The Spanish Collections of the Mel Fisher Maritime Museum

In 1492, the king and queen of Spain sponsored an ambitious voyage across the uncharted Atlantic. Within a decade, the Spanish had reached the American continents and discovered lands rich in precious metals and other raw materials.

The first Spanish colonists did not come to trade but to rule. Daring and ruthless, Spanish soldiers exploited Indigenous political rivalries for their own ends, destroying sophisticated cultures and killing thousands of people. They brought firearms and steel but their greatest advantage lay in the viruses they carried—many European diseases were deadly to Indigenous people.

In the Americas, whole Indigenous civilizations fell while Spain built the first global empire of modern times. It was within the Spanish colonies that Africans, Asians, Europeans, and Indigenous people encountered each other, establishing the multicultural world that we have inherited. From the Caribbean to Florida, from Texas to Oregon, and from Mexico to the tip of South America, the Spanish established ports and towns. From Acapulco on Mexico's Pacific coast, they opened trade with the Far East. Spain supported her colonies with an efficient system of fleets that brought goods and emigrants to the Americas, while taking valuable cargoes back to Europe.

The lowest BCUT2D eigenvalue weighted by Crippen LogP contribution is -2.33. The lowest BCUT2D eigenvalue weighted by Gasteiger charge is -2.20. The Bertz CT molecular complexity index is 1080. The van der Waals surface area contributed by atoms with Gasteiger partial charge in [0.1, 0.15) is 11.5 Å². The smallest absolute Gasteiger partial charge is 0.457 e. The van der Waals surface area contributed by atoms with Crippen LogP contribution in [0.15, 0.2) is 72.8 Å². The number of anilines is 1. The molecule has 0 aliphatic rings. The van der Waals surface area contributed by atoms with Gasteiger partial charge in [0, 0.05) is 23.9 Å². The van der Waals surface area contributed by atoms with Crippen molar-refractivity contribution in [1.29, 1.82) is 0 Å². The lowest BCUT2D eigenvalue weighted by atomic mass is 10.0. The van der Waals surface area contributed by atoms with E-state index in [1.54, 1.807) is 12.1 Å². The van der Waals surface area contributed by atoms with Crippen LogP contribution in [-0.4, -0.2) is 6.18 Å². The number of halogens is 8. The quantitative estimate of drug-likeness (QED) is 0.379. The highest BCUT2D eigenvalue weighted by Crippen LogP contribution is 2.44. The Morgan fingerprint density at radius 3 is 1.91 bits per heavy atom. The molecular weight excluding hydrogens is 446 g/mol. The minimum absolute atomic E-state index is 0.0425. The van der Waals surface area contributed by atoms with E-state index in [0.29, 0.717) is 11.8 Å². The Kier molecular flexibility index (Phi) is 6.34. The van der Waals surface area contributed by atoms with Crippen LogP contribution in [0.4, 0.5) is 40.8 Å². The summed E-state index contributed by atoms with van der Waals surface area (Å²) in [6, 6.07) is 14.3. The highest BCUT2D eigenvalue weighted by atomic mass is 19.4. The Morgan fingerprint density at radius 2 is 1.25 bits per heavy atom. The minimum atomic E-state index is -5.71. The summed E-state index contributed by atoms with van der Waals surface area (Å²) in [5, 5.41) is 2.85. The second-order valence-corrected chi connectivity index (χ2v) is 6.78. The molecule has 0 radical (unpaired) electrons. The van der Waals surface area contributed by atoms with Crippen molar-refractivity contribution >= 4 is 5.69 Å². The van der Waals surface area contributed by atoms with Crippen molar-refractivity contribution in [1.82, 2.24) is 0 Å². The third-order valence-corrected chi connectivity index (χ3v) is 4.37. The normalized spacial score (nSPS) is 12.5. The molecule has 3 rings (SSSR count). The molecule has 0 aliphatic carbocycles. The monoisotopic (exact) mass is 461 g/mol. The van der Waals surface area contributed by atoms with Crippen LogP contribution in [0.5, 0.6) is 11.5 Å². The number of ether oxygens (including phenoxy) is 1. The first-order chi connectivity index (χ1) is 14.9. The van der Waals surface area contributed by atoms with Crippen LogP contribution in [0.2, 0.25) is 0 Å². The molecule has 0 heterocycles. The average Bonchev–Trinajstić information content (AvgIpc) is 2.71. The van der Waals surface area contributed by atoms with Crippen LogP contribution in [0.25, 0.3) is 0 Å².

In 1622, 1715, and 1733, hurricanes devastated the fleets that were sailing across the Atlantic to Spain. Many ships were destroyed by these storms and sank off the coast of Florida. The vessels carried rare Inka silver, precious jewelry, silver bullion, weapons, and a host of objects that tell the story of these times. The Mel Fisher Maritime Museum was founded with a major gift of artifacts from the 1622 shipwrecks.